ChildrenDangerous Places, Dangerous Times

Dian R. Kidd, UBA Associate Director (Houston: July 2014)

Rev. Oscar Hall, pastor of Iglesia Bautista Melrose and Staff Chaplain in the Department of Spiritual Care at Houston Methodist Hospital in the Medical Center, has recently returned from a mission trip to Honduras, one of the countries from which nearly 60,000 unaccompanied minors have crossed into the U.S. since last October.  ( Hall and his mission team of 7 observed first-hand the poverty and extreme danger in which families live.

 Oscar Hall Pastor & Chaplain

"We offered ministry in the most dangerous community, in San Pedro Sula," says Chaplain Hall, "We were in Chamalecon.  Not even the Honduran taxi cab will venture into that community.  On our way to and from the church during the week, we saw at least two dead bodies lying along the roadside.  These are people who have been shot to death because they were alleged thieves."


Six others ventured on this mission trip with Rev. Hall:  5 members from Iglesia Bautista Melrose, a Houston dentist who offered dental care, and another pastor of a local non-denominational church.  While this was Hall's third trip to Honduras, others in the group were going for the first time.  "Those who had made this trip for the first time," says Hall, "suddenly became aware of how dangerous the place is.  They also were impacted by the love and simplicity of the people, their openness to the gospel, and their ability to appear happy in the midst of so much poverty and misery."


Hall recounts that the group delivered hospital supplies to one of the public hospitals in San Pedro Sula.  Hospital rooms had no sanitary facilities.  They were dirty and crowded with patients sleeping in unclean beds.  As prescriptions were written, family members were responsible for rushing to the pharmacy to purchase the medication and bring it back to the hospital in order to give it to the patients.  Hall is concerned for patients whose families are unable to afford the medicine.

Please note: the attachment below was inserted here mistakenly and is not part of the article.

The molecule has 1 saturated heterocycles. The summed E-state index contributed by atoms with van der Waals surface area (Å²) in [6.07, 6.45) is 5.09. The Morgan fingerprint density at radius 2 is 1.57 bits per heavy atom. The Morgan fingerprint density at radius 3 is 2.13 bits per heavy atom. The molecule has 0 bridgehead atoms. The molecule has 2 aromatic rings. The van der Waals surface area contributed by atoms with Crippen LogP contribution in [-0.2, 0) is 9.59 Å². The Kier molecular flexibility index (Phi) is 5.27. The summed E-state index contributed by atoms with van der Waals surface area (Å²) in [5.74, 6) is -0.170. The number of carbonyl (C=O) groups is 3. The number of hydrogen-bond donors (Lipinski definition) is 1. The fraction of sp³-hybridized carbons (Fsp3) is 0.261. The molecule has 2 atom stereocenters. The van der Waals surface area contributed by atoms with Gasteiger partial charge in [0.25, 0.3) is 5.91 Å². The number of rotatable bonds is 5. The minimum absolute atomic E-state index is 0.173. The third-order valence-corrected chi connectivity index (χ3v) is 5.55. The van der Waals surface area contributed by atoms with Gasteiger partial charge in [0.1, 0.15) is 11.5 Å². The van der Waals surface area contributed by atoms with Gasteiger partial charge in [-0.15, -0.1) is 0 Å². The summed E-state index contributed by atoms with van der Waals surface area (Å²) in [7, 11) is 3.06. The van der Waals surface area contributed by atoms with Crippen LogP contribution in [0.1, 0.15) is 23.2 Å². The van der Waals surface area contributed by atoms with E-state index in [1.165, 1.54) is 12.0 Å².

Poverty is not the only concern.  "In some areas, they are literally living in a war zone," says Chaplain Hall.  "They are all living in an incredibly insecure place.  The disheartening thing about that is that there is no help coming and no solution to the problem. Things seem to be getting worse."


Chaplain Hall and his team of six provided some hope and relief to some during this mission trip.  The dentist and two more doctors from Honduras provided cleaning, extractions, and general dental care to 124 children.  They delivered 128 backpacks and 140 pairs of shoes. 


Many received spiritual hope as well. The team shared the good news of the gospel of Christ. On the first evening Chaplain Hall reports that 10 people accepted Christ.  The next evening there were another 5 professions.  After sharing the gospel with 120 children in a bilingual school, Chaplain Hall saw 12 young men and women accept Christ.


In the sponsoring church of Fourth Iglesia Bautista, 46 responded to Christ.  One might wonder how the team was kept safe.  "The good thing," says Hall, "is that 4th Iglesia Bautista has 'good favor' among the gang leaders.  The pastor provides funeral services for their fallen comrades free of charge.  A member of the church who is a dentist provides free dental care for the gang members."  Thus, the church and its members are afforded a measure of protection.  The church is exempted from the gang's "war tax" and is allowed to remain open to the public.


It is, no doubt, an uneasy peace.


For information of how to respond to the needs of the children crossing our borders, click here.

Dangerous Places 2014